public void givenMissingTable_whenQueryExecuted_thenSQLGrammarException() { thrown.expect(isA(PersistenceException.class)); thrown.expectCause(isA(SQLGrammarException.class)); thrown.expectMessage("SQLGrammarException: could not prepare statement"); Session session = sessionFactory.getCurrentSession(); NativeQuery query = session.createNativeQuery( "select * from NON_EXISTING_TABLE", Product.class); query.getResultList(); }

Also, we can get this error while saving data if the table is missing:

public void givenMissingTable_whenEntitySaved_thenSQLGrammarException() { thrown.expect(isA(PersistenceException.class)); thrown.expectCause(isA(SQLGrammarException.class)); thrown .expectMessage("SQLGrammarException: could not prepare statement"); Configuration cfg = getConfiguration(); cfg.addAnnotatedClass(Product.class); SessionFactory sessionFactory = cfg.buildSessionFactory(); Session session = null; Transaction transaction = null; try { session = sessionFactory.openSession(); transaction = session.beginTransaction(); Product product = new Product(); product.setId(1); product.setName("Product 1"); session.save(product); transaction.commit(); } catch (Exception e) { rollbackTransactionQuietly(transaction); throw (e); } finally { closeSessionQuietly(session); closeSessionFactoryQuietly(sessionFactory); } }

Some other possible causes are:

  • The naming strategy used doesn't map the classes to the correct tables
  • The column specified in @JoinColumn doesn't exist

5.3. ConstraintViolationException

A ConstraintViolationException indicates that the requested DML operation caused an integrity constraint to be violated. We can get the name of this constraint by calling the getConstraintName method.

A common cause of this exception is trying to save duplicate records:

public void whenDuplicateIdSaved_thenConstraintViolationException() { thrown.expect(isA(PersistenceException.class)); thrown.expectCause(isA(ConstraintViolationException.class)); thrown.expectMessage( "ConstraintViolationException: could not execute statement"); Session session = null; Transaction transaction = null; for (int i = 1; i <= 2; i++) { try { session = sessionFactory.openSession(); transaction = session.beginTransaction(); Product product = new Product(); product.setId(1); product.setName("Product " + i); session.save(product); transaction.commit(); } catch (Exception e) { rollbackTransactionQuietly(transaction); throw (e); } finally { closeSessionQuietly(session); } } }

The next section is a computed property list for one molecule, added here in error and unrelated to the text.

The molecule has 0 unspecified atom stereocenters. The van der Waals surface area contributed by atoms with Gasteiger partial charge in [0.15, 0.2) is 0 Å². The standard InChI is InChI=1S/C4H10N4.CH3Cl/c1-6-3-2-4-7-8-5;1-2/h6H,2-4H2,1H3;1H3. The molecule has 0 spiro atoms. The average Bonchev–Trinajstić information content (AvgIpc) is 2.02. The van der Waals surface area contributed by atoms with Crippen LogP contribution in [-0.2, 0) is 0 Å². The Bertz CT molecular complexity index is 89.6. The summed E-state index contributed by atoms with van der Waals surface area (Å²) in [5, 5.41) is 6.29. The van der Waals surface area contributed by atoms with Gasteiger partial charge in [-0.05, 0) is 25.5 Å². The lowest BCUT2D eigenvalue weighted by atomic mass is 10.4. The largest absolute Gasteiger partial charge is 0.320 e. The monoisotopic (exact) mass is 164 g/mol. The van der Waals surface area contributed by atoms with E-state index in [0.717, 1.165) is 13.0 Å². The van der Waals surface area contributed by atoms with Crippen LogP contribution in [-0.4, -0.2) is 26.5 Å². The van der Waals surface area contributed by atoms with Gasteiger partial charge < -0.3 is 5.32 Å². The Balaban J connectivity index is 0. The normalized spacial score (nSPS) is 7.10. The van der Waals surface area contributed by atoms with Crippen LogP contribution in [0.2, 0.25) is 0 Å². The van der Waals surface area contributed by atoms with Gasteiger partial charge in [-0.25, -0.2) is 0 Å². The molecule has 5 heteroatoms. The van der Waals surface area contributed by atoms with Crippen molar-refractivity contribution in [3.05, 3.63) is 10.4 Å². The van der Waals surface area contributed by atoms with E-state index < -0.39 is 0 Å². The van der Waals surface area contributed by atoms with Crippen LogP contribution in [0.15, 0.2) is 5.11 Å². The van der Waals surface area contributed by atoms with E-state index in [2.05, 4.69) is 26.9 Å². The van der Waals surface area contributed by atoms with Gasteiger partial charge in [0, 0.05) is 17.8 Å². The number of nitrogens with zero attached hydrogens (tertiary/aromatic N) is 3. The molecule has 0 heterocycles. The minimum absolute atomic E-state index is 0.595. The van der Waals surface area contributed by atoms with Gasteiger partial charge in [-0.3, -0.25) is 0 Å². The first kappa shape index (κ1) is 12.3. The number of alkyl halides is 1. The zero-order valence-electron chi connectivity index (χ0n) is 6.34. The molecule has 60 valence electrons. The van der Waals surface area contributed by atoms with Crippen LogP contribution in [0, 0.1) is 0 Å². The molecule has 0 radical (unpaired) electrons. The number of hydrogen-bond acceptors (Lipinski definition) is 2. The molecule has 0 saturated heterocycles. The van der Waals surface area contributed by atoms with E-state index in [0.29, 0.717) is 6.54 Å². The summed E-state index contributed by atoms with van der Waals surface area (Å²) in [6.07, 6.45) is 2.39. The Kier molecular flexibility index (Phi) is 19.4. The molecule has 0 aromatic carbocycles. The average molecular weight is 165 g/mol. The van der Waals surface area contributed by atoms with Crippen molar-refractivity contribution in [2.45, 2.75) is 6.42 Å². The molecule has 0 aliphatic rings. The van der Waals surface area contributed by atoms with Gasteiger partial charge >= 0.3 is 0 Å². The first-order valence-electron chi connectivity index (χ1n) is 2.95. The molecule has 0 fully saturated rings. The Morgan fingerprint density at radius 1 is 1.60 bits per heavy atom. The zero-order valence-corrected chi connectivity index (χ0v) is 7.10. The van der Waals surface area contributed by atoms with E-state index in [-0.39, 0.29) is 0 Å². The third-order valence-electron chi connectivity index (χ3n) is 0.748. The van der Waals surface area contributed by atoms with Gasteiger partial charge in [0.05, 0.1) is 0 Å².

Also, saving a null value to a NOT NULL column in the database can raise this error.

In order to resolve this error, we should perform all validations in the business layer. Furthermore, database constraints should not be used to do application validations.

5.4. DataException

DataException indicates that the evaluation of an SQL statement resulted in some illegal operation, type mismatch or incorrect cardinality.

For instance, using character data against a numeric column can cause this error:

public void givenQueryWithDataTypeMismatch_WhenQueryExecuted_thenDataException() { thrown.expectCause(isA(DataException.class)); thrown.expectMessage( "org.hibernate.exception.DataException: could not prepare statement"); Session session = sessionFactory.getCurrentSession(); NativeQuery query = session.createNativeQuery( "select * from PRODUCT where", Product.class); query.getResultList(); }

To fix this error, we should ensure that the data types and length match between the application code and the database.

5.5. JDBCConnectionException

A JDBCConectionException indicates problems communicating with the database.

For example, a database or network going down can cause this exception to be thrown.

Additionally, an incorrect database setup can cause this exception. One such case is the database connection being closed by the server because it was idle for a long time. This can happen if we're using connection pooling and the idle timeout setting on the pool is more than the connection timeout value in the database.

To solve this problem, we should first ensure that the database host is present and that it's up. Then, we should verify that the correct authentication is used for the database connection. Finally, we should check that the timeout value is correctly set on the connection pool.

5.6. QueryTimeoutException

When a database query times out, we get this exception. We can also see it due to other errors, such as the tablespace becoming full.

This is one of the few recoverable errors, which means that we can retry the statement in the same transaction.

To fix this issue, we can increase the query timeout for long-running queries in multiple ways:

  • Set the timeout element in a @NamedQuery or @NamedNativeQuery annotation
  • Invoke the setHint method of the Query interface
  • Call the setTimeout method of the Transaction interface